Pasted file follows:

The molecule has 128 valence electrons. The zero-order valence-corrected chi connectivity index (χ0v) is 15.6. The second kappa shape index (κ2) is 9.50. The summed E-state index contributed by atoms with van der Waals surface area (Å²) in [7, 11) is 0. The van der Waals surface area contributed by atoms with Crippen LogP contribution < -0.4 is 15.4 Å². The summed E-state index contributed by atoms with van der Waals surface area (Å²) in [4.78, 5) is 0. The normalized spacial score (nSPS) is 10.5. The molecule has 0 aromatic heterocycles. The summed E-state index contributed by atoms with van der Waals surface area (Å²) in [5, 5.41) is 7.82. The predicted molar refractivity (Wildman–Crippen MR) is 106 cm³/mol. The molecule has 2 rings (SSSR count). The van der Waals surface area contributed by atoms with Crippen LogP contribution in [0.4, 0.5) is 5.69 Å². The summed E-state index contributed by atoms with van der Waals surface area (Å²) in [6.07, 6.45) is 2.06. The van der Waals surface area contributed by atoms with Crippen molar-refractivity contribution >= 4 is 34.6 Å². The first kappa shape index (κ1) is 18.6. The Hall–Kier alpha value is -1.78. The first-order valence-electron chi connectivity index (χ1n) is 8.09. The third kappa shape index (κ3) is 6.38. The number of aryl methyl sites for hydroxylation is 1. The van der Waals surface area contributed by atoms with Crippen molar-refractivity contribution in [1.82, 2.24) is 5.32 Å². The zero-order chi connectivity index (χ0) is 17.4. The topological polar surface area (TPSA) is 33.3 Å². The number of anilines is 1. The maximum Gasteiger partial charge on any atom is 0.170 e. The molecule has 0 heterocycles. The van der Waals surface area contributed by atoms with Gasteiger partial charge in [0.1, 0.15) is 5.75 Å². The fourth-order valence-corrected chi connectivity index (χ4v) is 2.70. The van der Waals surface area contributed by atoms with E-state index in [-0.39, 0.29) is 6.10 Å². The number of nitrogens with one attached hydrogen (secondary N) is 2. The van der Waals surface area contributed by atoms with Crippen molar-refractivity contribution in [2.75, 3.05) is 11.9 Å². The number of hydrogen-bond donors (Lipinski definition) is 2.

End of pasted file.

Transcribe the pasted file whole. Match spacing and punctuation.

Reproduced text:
The molecule has 128 valence electrons. The zero-order valence-corrected chi connectivity index (χ0v) is 15.6. The second kappa shape index (κ2) is 9.50. The summed E-state index contributed by atoms with van der Waals surface area (Å²) in [7, 11) is 0. The van der Waals surface area contributed by atoms with Crippen LogP contribution < -0.4 is 15.4 Å². The summed E-state index contributed by atoms with van der Waals surface area (Å²) in [4.78, 5) is 0. The normalized spacial score (nSPS) is 10.5. The molecule has 0 aromatic heterocycles. The summed E-state index contributed by atoms with van der Waals surface area (Å²) in [5, 5.41) is 7.82. The predicted molar refractivity (Wildman–Crippen MR) is 106 cm³/mol. The molecule has 2 rings (SSSR count). The van der Waals surface area contributed by atoms with Crippen LogP contribution in [0.4, 0.5) is 5.69 Å². The summed E-state index contributed by atoms with van der Waals surface area (Å²) in [6.07, 6.45) is 2.06. The van der Waals surface area contributed by atoms with Crippen molar-refractivity contribution >= 4 is 34.6 Å². The first kappa shape index (κ1) is 18.6. The Hall–Kier alpha value is -1.78. The first-order valence-electron chi connectivity index (χ1n) is 8.09. The third kappa shape index (κ3) is 6.38. The number of aryl methyl sites for hydroxylation is 1. The van der Waals surface area contributed by atoms with Crippen molar-refractivity contribution in [1.82, 2.24) is 5.32 Å². The zero-order chi connectivity index (χ0) is 17.4. The topological polar surface area (TPSA) is 33.3 Å². The number of anilines is 1. The maximum Gasteiger partial charge on any atom is 0.170 e. The molecule has 0 heterocycles. The van der Waals surface area contributed by atoms with Gasteiger partial charge in [0.1, 0.15) is 5.75 Å². The fourth-order valence-corrected chi connectivity index (χ4v) is 2.70. The van der Waals surface area contributed by atoms with E-state index in [-0.39, 0.29) is 6.10 Å². The number of nitrogens with one attached hydrogen (secondary N) is 2. The van der Waals surface area contributed by atoms with Crippen molar-refractivity contribution in [2.75, 3.05) is 11.9 Å². The number of hydrogen-bond donors (Lipinski definition) is 2.